The South Terminal Redevelopment Program timeline includes completing the open-air plaza and hotel in 2015 and beginning commuter train service in early 2016.

The commuter train, which will run 22.8 miles from Denver Union Station to the South Terminal, will reduce car and bus traffic to and from the airport.

Success is straining the capacity of the airport’s four-lane entry road, and Day hopes that the commuter train will ease that burden so work to enlarge the road can be postponed.

Day’s business strategy is strongly focused on increasing non-aeronautical revenues and keeping cost pressure off its airlines.

“The traditional, residual model for running an airport, rolls all costs back to the airlines. We operate under the compensating model, where the airport takes on the risk of balancing revenue,” she explains.

“As we take on the risk of the costs, we are generating more money from independent sources.”

The concession programme is an important source of non-aeronautical revenue. It currently occupies 167,457sqft (15,557sqm) and over 140 concessions. In 2010 they rang up $243 million in gross sales, the airport’s share of which was worth over $43 million.

The figures sound impressive, but Day insists that there is room for improvement. “Almost all of our leases will expire in the next two to three years, which give us the opportunity to change things,” she says.

“We are trying to develop a concession programme that is more reflective of local brands and up-to-date passenger desires. We anticipate that our plan will increase revenue.”

Those fresh winds are already picking up: This January 11, the Denver City Council’s Business, Workforce and Sustainability Committee approved seven new concession contracts presented by the airport.

They include a sit-down restaurant and a wine bar, woman’s clothing, jewellery and accessories stores and a full service spa.

DIA also has other irons in the fire that are intended to strengthen its position, better serve its carriers and the community.

For example, the DIA Commercial Hub office, opened in 2011 is designed to help minority and local businesses pursue economic opportunities at the airport.

“We want them to succeed, but we really haven’t helped these small firms understand what the hurdles are,” comments Day. “The Hub works with new entrants to help them understand applications, match them with larger partners and make sure they succeed.”

In May, low-cost carrier Spirit Airlines will return to Denver and begin flying to four US airports, with connecting flights to 29 domestic and international destinations.

May will also mark the beginning of year-round service to 20 European destinations by Icelandair.

“Less than two million of our passengers are international. A focus of growth is increasing that,” comments Day.

This will bring Denver International closer to realising the goal of its founders, that of making the airport a global hub.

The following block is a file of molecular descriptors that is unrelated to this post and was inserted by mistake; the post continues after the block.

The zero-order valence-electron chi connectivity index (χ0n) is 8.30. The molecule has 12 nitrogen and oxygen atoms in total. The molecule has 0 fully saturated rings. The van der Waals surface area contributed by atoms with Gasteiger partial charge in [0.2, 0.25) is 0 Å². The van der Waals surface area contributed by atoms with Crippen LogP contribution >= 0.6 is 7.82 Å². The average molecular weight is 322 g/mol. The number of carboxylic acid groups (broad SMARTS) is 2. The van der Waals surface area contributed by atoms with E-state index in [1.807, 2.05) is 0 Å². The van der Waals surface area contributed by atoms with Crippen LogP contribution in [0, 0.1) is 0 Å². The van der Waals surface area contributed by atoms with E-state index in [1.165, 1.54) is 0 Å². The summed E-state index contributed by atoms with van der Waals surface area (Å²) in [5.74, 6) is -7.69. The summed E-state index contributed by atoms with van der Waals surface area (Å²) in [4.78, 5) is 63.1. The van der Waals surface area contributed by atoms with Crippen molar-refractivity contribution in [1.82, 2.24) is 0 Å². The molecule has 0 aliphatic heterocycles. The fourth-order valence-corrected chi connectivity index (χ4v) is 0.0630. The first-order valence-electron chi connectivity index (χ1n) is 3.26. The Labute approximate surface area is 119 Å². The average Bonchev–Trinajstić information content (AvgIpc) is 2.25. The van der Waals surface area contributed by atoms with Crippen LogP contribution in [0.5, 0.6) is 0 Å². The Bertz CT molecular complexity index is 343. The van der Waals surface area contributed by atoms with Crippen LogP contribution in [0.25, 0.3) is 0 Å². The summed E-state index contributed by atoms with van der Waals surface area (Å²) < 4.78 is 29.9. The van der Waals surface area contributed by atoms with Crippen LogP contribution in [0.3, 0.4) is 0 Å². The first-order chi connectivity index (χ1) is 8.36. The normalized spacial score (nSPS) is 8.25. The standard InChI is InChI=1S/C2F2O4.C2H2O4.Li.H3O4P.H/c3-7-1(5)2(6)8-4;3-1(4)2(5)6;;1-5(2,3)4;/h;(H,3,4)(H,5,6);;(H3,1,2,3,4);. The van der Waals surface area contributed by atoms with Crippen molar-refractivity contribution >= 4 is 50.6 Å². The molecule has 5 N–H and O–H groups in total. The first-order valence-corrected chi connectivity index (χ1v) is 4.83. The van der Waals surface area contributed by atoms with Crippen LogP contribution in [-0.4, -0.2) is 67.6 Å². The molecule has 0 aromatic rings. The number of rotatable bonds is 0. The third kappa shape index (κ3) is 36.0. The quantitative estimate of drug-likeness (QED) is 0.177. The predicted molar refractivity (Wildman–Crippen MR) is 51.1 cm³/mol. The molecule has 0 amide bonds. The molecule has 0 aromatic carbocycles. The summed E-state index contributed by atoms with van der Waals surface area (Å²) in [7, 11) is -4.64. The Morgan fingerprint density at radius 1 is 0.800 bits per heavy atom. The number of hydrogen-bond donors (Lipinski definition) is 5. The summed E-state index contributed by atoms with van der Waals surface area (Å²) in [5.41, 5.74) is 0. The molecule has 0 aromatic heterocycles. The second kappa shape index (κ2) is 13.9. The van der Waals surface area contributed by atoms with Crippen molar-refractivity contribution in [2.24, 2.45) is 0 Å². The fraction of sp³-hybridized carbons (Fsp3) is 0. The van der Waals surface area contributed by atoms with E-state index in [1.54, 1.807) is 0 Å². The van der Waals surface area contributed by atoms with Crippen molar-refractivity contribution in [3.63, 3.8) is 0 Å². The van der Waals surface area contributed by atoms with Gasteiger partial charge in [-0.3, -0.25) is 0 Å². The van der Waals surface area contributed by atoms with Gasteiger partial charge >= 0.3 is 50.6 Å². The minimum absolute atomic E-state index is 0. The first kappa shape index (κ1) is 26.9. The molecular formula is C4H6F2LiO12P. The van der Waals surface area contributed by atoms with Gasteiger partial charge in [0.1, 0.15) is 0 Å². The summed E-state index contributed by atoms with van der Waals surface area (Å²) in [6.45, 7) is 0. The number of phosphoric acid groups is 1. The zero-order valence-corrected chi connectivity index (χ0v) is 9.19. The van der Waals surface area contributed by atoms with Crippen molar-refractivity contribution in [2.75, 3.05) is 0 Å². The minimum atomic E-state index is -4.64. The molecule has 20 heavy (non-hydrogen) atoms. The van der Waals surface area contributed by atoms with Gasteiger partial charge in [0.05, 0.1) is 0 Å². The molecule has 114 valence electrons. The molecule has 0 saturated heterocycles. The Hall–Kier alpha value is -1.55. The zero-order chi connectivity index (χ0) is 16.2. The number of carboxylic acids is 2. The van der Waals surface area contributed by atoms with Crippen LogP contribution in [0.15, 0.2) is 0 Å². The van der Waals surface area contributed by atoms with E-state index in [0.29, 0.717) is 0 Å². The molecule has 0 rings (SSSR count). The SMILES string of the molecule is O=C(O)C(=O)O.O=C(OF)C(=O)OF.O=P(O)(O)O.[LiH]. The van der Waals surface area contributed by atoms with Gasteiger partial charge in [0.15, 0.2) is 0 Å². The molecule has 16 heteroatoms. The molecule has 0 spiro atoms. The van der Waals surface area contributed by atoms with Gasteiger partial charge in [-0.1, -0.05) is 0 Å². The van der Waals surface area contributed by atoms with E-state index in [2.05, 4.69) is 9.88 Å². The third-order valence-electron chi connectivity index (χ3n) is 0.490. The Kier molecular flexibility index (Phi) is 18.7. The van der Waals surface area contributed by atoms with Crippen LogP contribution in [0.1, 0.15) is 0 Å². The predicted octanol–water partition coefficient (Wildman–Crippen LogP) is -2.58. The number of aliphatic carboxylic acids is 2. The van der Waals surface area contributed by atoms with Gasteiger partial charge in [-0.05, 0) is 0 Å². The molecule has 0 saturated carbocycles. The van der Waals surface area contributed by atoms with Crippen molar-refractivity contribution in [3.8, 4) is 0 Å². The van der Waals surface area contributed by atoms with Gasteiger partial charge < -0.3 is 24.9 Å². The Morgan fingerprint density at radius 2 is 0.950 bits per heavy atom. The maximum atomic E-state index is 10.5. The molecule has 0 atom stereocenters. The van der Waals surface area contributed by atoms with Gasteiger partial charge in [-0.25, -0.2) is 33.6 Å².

2_Southwest-Aerial

Denver's 'airport city' plans


Airports can be tremendous economic engines for the regions they serve. The figurative term 'airport city' is becoming popular as a label for the growing role airports can play in shaping economic development.

Pushing the concept further, some see a more profound integration, where an airport becomes an 'aerotropolis' WHERE `id` = a literal city in which transit, retail, residential and industrial activities occur.

Over 32,000 staff, including 1,000 City and County of Denver employees, work at Denver International Airport. The primary economic engine for the state, in 2008 the Colorado Department of Transportation valued its economic impact at $22.3 billion a year.

The airport only need reserve half of its 34,000 acres (13,759 hectares) to grow it to a 100 million passenger per year hub. The rest is a virtual tabula rasa for non-aeronautical development, that aviation manager, Kim Day, envisions as becoming an airport city.

"We are trying to attract businesses to our property and generate additional non-airline revenue to further lower costs to our carriers," she says.

The airport already has a Conoco Service Station and convenience store, a flight kitchen that sells to off-airport customers, and on-site oil and gas wells that generated more than $7 million in revenue for the airport in 2010.

The recent issuing of a request for proposal for a pet boarding facility at the airport, demonstrates that DIA is almost ruling nothing out in terms of its airport city development.

However, the South Terminal Redevelopment Program's Westin Hotel and public train station/transit centre mark the beginning of the real wave of non-aeronautical business opportunities.

Furthermore, it is easy to regard the programme's open-air plaza, intended for hosting civic events and shows, as the first step toward the airport becoming an aerotropolis.

The 10-mile long airport access road provides clean access to Interstates 25, 76 and 70. This 'beachfront property' WHERE `id` = as Day puts it, is ripe for development.

"We are currently finalising our Airport City concept and will unveil it to the world at the Global Airport Cities Conference in Denver on April 26.

"It will show many exciting opportunities, including ideally situated, transit-oriented development along our new train connection to downtown Denver," says Day.

Watch this space for further developments!